|Broadcast area||Grand Island-Kearney-Hastings-Cozad-Gothenburg|
|Branding||Rural Radio Rural Voice|
|Translator(s)||106.9 K295BI Kearney|
|Callsign meaning||K Rural Voice of Nebraska|
|Former frequencies||1010 kHz (1951-1972)|
|Owner||Nebraska Rural Radio Association|
|Sister stations||KRVN-FM, KAMI|
KRVN is one of two 50,000-watt stations in Nebraska, the other being KFAB in Omaha. It is the second-most powerful station in the state; unlike KFAB, it is not a clear-channel, Class A station, but it does operate on a clear-channel frequency, on which WCBS in New York City is the dominant station. KRVN broadcasts from a four-tower antenna array located in the middle of cornfields near Holdrege, Nebraska. During the day, tower #3 radiates the transmitter's full power to almost all of Nebraska's densely populated area, as well as more than half of Kansas and northeastern Colorado. At night, power is fed to all four towers to provide a directional signal aimed to the west to protect WCBS. Even with this arrangement, it is able to cover western Nebraska, northwestern Kansas and northeastern Colorado.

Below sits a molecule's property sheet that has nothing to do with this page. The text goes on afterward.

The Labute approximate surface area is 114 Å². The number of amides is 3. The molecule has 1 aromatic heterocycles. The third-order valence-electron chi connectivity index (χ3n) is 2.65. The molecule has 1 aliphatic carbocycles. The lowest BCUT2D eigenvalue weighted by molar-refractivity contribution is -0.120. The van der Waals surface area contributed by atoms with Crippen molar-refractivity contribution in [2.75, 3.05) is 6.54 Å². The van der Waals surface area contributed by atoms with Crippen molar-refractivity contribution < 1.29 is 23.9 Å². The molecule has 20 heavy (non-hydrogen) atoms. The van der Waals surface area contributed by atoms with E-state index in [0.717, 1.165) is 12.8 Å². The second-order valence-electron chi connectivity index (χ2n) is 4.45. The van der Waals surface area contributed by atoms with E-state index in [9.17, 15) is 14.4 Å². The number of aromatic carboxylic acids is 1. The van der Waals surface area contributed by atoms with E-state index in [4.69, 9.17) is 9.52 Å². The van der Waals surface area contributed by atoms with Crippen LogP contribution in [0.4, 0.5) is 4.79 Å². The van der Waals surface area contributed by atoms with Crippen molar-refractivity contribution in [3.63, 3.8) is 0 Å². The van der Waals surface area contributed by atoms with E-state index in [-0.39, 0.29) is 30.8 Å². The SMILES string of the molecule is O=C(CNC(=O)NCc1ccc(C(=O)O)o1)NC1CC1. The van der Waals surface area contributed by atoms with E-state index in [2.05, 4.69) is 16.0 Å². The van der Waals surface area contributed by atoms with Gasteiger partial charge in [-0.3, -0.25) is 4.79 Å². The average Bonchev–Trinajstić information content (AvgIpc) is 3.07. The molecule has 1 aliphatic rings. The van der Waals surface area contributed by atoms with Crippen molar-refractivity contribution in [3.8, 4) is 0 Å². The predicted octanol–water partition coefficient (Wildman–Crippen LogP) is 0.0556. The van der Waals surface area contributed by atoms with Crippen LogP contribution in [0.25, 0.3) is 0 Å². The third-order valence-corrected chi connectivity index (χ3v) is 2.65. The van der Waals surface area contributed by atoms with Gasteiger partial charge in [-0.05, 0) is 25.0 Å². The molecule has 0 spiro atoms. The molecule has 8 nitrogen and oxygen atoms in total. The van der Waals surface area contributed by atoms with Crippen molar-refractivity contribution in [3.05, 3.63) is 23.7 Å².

KRVN is a member of the Nebraska Cornhuskers radio network.
The KRVN network is unique in that it is owned and operated by a cooperative of farmers and ranchers, the Nebraska Rural Radio Association. It was founded in 1948, opening its first station, KRVN, in 1951. It was originally located at 1010 AM, broadcasting with 10,000 watts. In 1972, it moved to its current frequency and boosted its transmitting power to 50,000 watts; the lower dial position and stronger transmitter enabled it to serve more of central Nebraska's farmers.
- Query the FCC's AM station database for KRVN
- Radio-Locator Information on KRVN
- Query Nielsen Audio's AM station database for KRVN
- About KRVN – Includes a timeline of developments of the Nebraska Rural Radio Association's network
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